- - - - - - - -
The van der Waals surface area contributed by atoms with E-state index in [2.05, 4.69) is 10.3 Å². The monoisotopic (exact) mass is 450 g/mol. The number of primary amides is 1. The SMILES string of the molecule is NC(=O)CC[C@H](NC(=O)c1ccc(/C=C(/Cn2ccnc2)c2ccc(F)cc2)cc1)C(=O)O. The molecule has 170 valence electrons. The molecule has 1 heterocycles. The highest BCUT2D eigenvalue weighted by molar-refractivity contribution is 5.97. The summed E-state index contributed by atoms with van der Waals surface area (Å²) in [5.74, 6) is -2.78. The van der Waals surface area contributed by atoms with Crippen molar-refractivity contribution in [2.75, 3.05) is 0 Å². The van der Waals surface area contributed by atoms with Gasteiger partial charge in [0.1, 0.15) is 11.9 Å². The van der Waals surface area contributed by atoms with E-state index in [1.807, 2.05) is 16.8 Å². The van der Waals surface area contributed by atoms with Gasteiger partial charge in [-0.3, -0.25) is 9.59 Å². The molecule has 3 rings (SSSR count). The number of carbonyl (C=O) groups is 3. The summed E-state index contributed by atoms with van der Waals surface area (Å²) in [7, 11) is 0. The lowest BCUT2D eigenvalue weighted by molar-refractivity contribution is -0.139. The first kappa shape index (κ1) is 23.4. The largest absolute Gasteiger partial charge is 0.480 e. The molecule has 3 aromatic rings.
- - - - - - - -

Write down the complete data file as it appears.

The van der Waals surface area contributed by atoms with E-state index in [2.05, 4.69) is 10.3 Å². The monoisotopic (exact) mass is 450 g/mol. The number of primary amides is 1. The SMILES string of the molecule is NC(=O)CC[C@H](NC(=O)c1ccc(/C=C(/Cn2ccnc2)c2ccc(F)cc2)cc1)C(=O)O. The molecule has 170 valence electrons. The molecule has 1 heterocycles. The highest BCUT2D eigenvalue weighted by molar-refractivity contribution is 5.97. The summed E-state index contributed by atoms with van der Waals surface area (Å²) in [5.74, 6) is -2.78. The van der Waals surface area contributed by atoms with Crippen molar-refractivity contribution in [2.75, 3.05) is 0 Å². The van der Waals surface area contributed by atoms with Gasteiger partial charge in [0.1, 0.15) is 11.9 Å². The van der Waals surface area contributed by atoms with E-state index in [1.807, 2.05) is 16.8 Å². The van der Waals surface area contributed by atoms with Gasteiger partial charge in [-0.3, -0.25) is 9.59 Å². The molecule has 3 rings (SSSR count). The number of carbonyl (C=O) groups is 3. The summed E-state index contributed by atoms with van der Waals surface area (Å²) in [7, 11) is 0. The lowest BCUT2D eigenvalue weighted by molar-refractivity contribution is -0.139. The first kappa shape index (κ1) is 23.4. The largest absolute Gasteiger partial charge is 0.480 e. The molecule has 3 aromatic rings.